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Alex Slater on March 4th
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Agent for a Day
It was as hard as I expected it to be. I've read enough agent blogs to know what I was getting into, and yes, comparatively, we had it easier than a real agent would with a real slush pile. I knew it would be time-consuming, especially with the extra speculation of which queries were published books, and I knew it would be subjective based on what I like and actually read. It was.
So why was it eye opening if I expected all this already?
A few reasons.
1) I tried to offer at least one comment of personal feedback on each one but as I was working through them it got harder and harder. It wasn't that I didn't want to put the time into it, it was more often how difficult it was to pinpoint and/or word exactly what didn't work for me. In a lot of cases, I couldn't do so without having to sit there for 20 minutes to figure it out. And with tens of queries coming in on the hour, an agent can't let that 20 minutes go unless the query is really worth investing that time in and in most cases I imagine it isn't. Form reject. Problems solved.
2) This little competition didn't include reading partials, fulls, taking phone calls, writing proposals, and working with clients and editors. While I didn't have a problem with form rejections before, I really don't now. It makes sense. I can even understand why some agents don't respond at all unless interested. Sure, it may only take a few seconds to slap a form rejection in an e-mail, but if you're a busy agent who is continually swamped, those seconds could add up fast with the amount of queries that come in. Personally, if I were an agent, I would make a point to take the time for at least a form rejection - business etiquette, courtesy and all that - but at least I can better understand why some don't.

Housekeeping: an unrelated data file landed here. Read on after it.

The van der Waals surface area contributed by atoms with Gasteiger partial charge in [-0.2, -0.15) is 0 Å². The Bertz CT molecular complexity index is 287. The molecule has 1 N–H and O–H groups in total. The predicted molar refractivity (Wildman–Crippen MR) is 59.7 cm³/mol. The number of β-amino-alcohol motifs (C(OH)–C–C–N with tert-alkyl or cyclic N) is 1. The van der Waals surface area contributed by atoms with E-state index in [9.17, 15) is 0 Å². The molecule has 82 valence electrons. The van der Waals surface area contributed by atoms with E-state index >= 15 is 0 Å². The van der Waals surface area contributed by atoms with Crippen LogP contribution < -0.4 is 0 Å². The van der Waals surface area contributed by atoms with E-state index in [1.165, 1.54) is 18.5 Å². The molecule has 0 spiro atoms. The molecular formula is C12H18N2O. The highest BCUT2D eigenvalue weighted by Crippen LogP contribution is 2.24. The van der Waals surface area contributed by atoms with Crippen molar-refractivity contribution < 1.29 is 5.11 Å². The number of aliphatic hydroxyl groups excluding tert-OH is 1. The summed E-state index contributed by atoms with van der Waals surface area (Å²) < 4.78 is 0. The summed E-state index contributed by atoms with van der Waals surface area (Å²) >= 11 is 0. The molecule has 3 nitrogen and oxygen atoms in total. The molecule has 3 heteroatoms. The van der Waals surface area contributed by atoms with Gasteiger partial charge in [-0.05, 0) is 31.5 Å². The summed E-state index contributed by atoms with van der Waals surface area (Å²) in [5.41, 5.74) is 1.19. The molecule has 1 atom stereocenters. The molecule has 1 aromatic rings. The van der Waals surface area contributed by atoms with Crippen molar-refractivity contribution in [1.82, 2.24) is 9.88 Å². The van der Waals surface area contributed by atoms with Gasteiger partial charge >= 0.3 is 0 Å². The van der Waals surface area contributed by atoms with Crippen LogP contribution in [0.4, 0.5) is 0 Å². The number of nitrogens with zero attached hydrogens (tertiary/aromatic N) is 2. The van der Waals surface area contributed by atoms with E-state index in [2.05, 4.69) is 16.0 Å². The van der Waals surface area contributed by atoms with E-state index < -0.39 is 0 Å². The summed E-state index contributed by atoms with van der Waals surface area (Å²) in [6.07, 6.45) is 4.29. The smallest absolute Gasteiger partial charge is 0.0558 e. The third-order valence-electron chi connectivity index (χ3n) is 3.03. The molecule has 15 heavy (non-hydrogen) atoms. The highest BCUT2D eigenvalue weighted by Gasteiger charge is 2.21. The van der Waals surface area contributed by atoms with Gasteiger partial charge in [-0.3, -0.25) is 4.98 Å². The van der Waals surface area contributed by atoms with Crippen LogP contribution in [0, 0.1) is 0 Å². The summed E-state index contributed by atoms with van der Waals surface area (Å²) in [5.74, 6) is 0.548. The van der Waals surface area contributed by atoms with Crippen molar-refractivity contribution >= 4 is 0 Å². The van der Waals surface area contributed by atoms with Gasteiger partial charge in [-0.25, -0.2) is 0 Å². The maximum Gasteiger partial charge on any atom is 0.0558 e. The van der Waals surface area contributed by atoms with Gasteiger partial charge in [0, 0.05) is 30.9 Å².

3) It was insanely easy to pinpoint the rookies. I often knew whether or not I was interested in a query within the first two sentences. Voice really did lend a lot to a query. Awkward phrasing and clunky, disjointed paragraphs were extremely common turn-offs.
4) It was hard to look for the published queries when I was really only interested in the queries for YA novels, which lends insight into why agents generally only represent what they are passionate about. When I start querying, I think I'm going to focus on agents who primarily (or only) represent children's/juvenile fiction. Having done this, I don't think I'd feel entirely confident in someone who represents a ton of genres.
5) I've heard several agents say something along the lines of: "I'm looking for a reason to reject your query." I understood this in essentials, but now I really, really understand it. If you have a handful of partials and fulls to read, client manuscripts you're offering edits on, published books you want to read, proposals to write, clients and editors to work with, and a never-ending stream of queries flooding you inbox, you're going to be loathe to take on any more reading material in any fashion unless you absolutely cannot say no to a query, which is exactly what we writers need to strive for. Make your query irresistible. If anything about your query is so-so, keep at it. Get it critiqued and critiqed again. Read article after article on crafting a perfect query. Don't let your eagerness work against you. You can't afford to - they really are looking for a reason to say no unless they can't, unless you give them something to be really excited about.
Overall it was an amazing experience and opportunity. As I continue on this journey, I think I'll continually come back to this experiment in my mind and apply it to things I read, experiences I go through, and queries I write. I really think I've gained something by taking the time to view the other side.
Huge thank you to Nathan and everyone that participated. I can't wait to see the results.
Posted by Casey Something on Tuesday, April 14, 2009